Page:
[0012] According to the method and system disclosed herein, the present invention dynamically adjusts the threshold and distribution of error in such a way that sharp edges and text in the input image are preserved and enhanced, while uniform gray areas are halftoned. This is achieved by altering the enhanced error diffusion process applied, based on statistics of the neighborhood of pixels, anywhere from simple thresholding, at one end, to standard error diffusion at the other end. The more the neighborhood statistics reveal a high contrast region, the more the process approaches thresholding. The more the neighborhood statistics reveal a continuous tone image area, the more the process approaches standard error diffusion.

BRIEF DESCRIPTION OF THE DRAWINGS

[0013] FIG. 1 is a flow chart illustrating a conventional error diffusion halftoning process.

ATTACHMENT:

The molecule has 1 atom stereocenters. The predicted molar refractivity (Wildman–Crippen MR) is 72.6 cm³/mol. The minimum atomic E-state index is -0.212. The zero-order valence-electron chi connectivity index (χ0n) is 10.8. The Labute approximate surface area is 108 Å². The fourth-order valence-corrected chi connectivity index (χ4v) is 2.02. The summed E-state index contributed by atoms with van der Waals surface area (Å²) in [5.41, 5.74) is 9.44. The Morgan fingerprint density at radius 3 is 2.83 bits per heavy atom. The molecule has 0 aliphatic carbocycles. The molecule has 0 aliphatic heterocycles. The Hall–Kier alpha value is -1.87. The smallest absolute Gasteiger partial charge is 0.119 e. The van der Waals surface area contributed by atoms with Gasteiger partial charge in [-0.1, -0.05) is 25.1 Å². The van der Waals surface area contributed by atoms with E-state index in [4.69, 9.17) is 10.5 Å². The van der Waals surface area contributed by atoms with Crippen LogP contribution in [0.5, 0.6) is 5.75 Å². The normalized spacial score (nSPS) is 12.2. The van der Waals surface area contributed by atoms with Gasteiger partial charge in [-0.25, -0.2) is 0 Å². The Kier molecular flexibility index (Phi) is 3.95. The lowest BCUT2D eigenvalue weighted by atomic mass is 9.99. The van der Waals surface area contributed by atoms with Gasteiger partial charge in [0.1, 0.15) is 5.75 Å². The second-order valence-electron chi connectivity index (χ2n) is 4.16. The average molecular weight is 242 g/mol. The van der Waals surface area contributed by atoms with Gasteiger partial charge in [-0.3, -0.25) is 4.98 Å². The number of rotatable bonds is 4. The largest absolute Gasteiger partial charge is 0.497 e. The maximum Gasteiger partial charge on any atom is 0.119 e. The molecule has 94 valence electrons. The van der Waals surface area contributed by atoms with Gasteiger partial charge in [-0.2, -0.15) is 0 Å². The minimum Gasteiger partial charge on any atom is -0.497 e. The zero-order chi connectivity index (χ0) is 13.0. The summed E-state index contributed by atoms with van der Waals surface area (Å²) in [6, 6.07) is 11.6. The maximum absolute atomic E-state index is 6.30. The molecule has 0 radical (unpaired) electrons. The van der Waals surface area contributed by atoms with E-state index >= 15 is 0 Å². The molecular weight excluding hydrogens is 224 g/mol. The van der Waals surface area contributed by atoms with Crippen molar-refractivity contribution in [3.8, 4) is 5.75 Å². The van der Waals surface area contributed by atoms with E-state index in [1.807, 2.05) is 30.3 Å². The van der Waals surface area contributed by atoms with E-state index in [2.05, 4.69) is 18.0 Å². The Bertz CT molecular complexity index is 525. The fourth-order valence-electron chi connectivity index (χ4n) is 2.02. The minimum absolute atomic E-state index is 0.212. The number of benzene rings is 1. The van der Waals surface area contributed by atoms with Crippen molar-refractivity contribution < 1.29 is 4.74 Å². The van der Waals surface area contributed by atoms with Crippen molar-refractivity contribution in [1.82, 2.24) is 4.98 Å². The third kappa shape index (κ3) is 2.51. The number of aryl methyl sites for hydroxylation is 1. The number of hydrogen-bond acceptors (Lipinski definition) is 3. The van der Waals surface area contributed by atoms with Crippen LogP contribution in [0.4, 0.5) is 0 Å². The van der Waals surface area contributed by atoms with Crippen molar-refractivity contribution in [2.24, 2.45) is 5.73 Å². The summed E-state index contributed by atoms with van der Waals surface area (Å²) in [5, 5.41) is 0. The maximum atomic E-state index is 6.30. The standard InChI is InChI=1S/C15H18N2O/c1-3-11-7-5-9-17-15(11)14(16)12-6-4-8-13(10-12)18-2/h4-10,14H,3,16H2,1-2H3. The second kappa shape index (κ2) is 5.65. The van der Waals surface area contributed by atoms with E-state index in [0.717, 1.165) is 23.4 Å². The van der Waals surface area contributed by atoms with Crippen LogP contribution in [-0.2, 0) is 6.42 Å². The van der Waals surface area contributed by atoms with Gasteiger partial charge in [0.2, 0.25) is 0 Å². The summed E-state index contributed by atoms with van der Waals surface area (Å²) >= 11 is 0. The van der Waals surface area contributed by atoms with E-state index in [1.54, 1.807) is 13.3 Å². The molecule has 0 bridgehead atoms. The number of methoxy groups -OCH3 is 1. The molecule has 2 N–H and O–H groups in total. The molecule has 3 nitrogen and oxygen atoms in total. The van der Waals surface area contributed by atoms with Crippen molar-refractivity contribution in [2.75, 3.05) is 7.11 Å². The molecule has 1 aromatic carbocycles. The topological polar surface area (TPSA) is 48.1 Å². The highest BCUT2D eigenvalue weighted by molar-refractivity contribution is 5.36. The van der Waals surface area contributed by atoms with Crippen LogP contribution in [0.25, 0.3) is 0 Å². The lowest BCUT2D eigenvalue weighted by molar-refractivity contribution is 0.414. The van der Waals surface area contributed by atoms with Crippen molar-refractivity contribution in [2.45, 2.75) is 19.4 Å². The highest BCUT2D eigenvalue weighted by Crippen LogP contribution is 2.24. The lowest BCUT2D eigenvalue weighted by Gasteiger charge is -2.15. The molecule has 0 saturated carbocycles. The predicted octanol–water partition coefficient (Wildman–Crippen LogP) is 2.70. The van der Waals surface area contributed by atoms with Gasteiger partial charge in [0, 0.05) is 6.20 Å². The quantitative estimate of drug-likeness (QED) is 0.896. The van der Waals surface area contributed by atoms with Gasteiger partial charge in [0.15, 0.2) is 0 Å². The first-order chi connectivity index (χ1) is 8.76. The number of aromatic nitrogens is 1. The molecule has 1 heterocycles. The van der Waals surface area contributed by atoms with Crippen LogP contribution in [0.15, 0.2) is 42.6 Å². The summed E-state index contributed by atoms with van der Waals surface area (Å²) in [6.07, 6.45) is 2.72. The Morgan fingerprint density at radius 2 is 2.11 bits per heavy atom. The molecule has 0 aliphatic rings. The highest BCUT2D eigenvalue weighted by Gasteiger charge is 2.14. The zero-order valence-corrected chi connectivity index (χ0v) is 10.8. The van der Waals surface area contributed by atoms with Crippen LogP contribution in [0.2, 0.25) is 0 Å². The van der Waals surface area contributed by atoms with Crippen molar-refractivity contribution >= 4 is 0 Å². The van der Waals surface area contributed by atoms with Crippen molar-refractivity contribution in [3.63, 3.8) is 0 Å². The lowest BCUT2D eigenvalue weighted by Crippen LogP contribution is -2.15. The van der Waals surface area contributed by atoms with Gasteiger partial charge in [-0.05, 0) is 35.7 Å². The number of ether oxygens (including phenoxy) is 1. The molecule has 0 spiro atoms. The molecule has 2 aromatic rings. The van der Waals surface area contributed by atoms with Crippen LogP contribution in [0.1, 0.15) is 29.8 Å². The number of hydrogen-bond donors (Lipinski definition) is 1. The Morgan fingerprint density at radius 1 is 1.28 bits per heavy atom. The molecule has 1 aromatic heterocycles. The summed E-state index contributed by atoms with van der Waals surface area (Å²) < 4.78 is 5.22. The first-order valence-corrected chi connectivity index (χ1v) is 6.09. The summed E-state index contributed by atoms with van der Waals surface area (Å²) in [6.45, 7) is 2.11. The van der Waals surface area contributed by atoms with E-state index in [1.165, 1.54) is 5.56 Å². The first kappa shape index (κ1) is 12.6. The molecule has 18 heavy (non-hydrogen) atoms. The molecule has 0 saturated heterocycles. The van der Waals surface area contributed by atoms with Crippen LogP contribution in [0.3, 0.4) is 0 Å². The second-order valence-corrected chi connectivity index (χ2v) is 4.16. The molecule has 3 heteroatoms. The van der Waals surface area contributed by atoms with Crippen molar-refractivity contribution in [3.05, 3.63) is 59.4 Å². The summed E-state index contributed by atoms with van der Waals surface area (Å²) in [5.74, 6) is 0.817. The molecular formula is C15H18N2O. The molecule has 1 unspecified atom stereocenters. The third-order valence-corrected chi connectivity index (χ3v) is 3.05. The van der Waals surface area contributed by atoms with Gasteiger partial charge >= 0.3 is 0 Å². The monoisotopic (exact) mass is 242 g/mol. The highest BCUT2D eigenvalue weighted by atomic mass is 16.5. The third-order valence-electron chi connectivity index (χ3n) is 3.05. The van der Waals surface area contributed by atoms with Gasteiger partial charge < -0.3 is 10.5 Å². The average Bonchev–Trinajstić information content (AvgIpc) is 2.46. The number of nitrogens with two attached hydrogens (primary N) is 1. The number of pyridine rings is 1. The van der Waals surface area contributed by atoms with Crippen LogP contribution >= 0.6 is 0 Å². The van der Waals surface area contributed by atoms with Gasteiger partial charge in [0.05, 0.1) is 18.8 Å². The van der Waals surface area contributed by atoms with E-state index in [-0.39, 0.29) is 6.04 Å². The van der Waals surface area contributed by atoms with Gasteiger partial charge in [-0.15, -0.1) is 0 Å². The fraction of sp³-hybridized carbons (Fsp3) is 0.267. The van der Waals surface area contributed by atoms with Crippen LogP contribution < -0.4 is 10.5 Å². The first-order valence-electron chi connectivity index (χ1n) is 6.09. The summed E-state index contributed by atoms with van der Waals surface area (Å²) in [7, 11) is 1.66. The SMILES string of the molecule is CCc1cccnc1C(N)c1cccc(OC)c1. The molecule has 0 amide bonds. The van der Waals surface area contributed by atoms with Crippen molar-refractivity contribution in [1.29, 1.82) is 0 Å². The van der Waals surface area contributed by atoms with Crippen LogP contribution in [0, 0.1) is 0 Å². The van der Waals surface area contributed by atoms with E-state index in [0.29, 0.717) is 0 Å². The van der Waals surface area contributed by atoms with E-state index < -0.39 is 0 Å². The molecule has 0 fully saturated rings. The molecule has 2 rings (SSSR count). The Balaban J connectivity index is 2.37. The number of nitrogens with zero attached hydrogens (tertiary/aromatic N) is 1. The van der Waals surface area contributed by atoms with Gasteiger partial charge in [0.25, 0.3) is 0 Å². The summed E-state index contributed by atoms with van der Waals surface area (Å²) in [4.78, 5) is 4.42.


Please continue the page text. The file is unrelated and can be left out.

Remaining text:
[0014] FIG. 2 is a block diagram illustrating an enhanced error diffusion system in accordance with a preferred embodiment of the present invention.

[0015] FIG. 3 is a flow chart illustrating an enhanced error diffusion process in accordance with a preferred embodiment of the present invention.

[0016] FIG. 4 is a flow chart illustrating the enhanced error diffusion process in further detail.

DETAILED DESCRIPTION

[0017] The present invention relates to printing processes, more particularly to error diffusion halftoning. The following description is presented to enable one of ordinary skill in the art to make and use the invention and is provided in the context of a patent application and its requirements. Various modifications to the preferred embodiments and the generic principles and features described herein will be readily apparent to those skilled in the art. Thus, the present invention is not intended to be limited to the embodiments shown but is to be accorded the widest scope consistent with the principles and features described herein.